Singing Through The Valley Of The Shadow Of Death

Singing Through The Valley Of The Shadow Of Death

"When we face life challenges, we must find a way not only to survive them, but in time, to actually grow from them. We must find a way to keep on keeping on, no matter how hard or painful life becomes."

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"If life challenges are a treasure, why do very few people desire it?"

I have heard often from my more spiritual friends that life's challenges and life's suffering don't have to be bad things, as we often think. No, the conventional manner of thinking is not that they are good things - but it is a thought process I've learned to embrace as the past year has gone on. I've recently explored a Bible plan titled, "Singing Through The Storm," a coping mechanism for dealing with the metaphor of being in the storm, being in the peak and middle of life's suffering. What drew me to this plan, in particular, was author Kelli Horn's blurb that, "What counts in life is not what happens to us, but how we respond to it."

So how do we respond? We sing.

It is part of the human condition to feel pain and suffer, and to feel like it's not easy. Even Kelli says that "I hate the pain, but I have to accept that in order to experience the future blessings." But she goes on to say that "life challenges are actually one of life's 'best kept secrets.' if you change your perspective and learn to respond wisely to it." At the end of the day, Kelli notes that her sufferings and challenges are what make her a better person. That, after all, is what life is all about.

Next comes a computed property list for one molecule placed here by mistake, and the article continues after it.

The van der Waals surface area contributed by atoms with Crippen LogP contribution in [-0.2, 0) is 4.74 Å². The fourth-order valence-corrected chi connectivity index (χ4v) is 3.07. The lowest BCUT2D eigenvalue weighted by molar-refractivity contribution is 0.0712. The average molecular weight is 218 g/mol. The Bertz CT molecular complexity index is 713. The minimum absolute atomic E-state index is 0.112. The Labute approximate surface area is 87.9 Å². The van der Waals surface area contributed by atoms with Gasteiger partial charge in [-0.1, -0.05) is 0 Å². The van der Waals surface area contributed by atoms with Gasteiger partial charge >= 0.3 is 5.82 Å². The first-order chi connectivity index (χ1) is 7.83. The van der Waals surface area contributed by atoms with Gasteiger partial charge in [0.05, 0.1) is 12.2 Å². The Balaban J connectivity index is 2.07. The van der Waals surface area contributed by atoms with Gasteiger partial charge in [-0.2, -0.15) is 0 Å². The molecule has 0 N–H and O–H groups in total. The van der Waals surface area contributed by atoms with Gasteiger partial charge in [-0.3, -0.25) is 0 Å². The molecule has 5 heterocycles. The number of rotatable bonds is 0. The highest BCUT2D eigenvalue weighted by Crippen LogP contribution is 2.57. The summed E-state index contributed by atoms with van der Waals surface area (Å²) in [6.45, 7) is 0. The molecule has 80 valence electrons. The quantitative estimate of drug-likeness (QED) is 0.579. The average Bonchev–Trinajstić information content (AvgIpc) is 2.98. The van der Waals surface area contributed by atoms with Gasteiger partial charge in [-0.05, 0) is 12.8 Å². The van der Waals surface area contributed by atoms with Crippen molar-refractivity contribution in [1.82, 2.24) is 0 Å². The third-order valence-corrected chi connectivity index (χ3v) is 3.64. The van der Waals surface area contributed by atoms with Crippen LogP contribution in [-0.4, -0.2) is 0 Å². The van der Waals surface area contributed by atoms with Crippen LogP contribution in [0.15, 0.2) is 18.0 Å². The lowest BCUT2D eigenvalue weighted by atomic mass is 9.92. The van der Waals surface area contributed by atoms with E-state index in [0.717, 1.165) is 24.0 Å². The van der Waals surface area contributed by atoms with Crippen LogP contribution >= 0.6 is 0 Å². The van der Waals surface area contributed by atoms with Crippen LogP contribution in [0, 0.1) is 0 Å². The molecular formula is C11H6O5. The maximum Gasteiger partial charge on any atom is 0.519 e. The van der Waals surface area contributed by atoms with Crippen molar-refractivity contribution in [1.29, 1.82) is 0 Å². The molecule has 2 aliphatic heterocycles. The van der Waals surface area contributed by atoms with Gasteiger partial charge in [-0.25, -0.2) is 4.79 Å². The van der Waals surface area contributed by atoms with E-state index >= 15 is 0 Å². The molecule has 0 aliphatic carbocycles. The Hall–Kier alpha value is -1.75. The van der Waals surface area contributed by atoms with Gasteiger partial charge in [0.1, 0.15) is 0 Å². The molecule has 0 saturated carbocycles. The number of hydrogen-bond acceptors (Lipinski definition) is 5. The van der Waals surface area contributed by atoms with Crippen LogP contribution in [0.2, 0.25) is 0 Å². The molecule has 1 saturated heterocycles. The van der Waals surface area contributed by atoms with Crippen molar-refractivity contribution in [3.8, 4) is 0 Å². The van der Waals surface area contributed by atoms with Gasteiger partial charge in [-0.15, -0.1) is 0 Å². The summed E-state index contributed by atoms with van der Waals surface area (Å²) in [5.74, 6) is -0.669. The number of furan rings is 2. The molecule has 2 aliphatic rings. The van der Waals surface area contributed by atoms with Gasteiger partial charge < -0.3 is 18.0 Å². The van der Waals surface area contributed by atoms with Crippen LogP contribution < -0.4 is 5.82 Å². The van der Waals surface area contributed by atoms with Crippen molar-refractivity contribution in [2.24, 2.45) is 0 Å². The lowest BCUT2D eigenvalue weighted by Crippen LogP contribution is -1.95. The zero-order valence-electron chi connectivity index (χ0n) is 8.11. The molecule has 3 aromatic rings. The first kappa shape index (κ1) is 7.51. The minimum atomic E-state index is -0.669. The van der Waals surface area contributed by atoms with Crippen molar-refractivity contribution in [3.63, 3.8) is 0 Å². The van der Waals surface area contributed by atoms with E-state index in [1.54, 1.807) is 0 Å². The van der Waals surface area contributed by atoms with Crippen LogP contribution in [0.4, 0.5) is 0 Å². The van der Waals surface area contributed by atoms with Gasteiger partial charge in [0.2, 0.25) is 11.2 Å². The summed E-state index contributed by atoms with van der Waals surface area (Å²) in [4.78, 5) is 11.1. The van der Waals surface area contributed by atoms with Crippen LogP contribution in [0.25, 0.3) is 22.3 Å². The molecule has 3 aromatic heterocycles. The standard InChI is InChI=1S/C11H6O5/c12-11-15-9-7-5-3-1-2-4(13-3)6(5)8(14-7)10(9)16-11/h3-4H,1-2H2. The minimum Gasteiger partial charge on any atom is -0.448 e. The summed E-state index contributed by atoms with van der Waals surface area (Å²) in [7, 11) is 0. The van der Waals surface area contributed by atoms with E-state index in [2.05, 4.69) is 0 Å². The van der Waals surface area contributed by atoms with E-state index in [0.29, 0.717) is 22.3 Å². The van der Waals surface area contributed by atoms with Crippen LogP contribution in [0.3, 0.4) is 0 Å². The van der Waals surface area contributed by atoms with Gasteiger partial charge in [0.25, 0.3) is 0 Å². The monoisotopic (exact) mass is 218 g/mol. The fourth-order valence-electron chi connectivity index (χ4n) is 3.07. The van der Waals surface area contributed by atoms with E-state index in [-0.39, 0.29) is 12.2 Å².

She goes on to note that the greatest treasure she has learned in the face of her sufferings is that "when we face life challenges, we must find a way not only to survive them, but in time, to actually grow from them. We must find a way to keep on keeping on, no matter how hard or painful life becomes." That is the purpose of singing, but how do we do it? How do we "sing through the storm, like never before"?

The best example in the scripture of how we can "keep on keeping on regardless of our emotions or circumstances" is the scene of Paul and Silas singing while imprisoned in a Philippian jail in Acts 16:25. While Paul and Silas were singing to God, there was an earthquake that rattled the jail and let all the prisoners escape, except two: Paul and Silas. The jailer, in discovering this, attempted to kill himself because he thought Paul and Silas had escaped. But they didn't escape. They keot singing and had unconditional joy in God, and stopped the jailer from killing himself. The jailer, struck by the joy of Paul and Silas, asked them, "Sirs, what must I do to be saved?"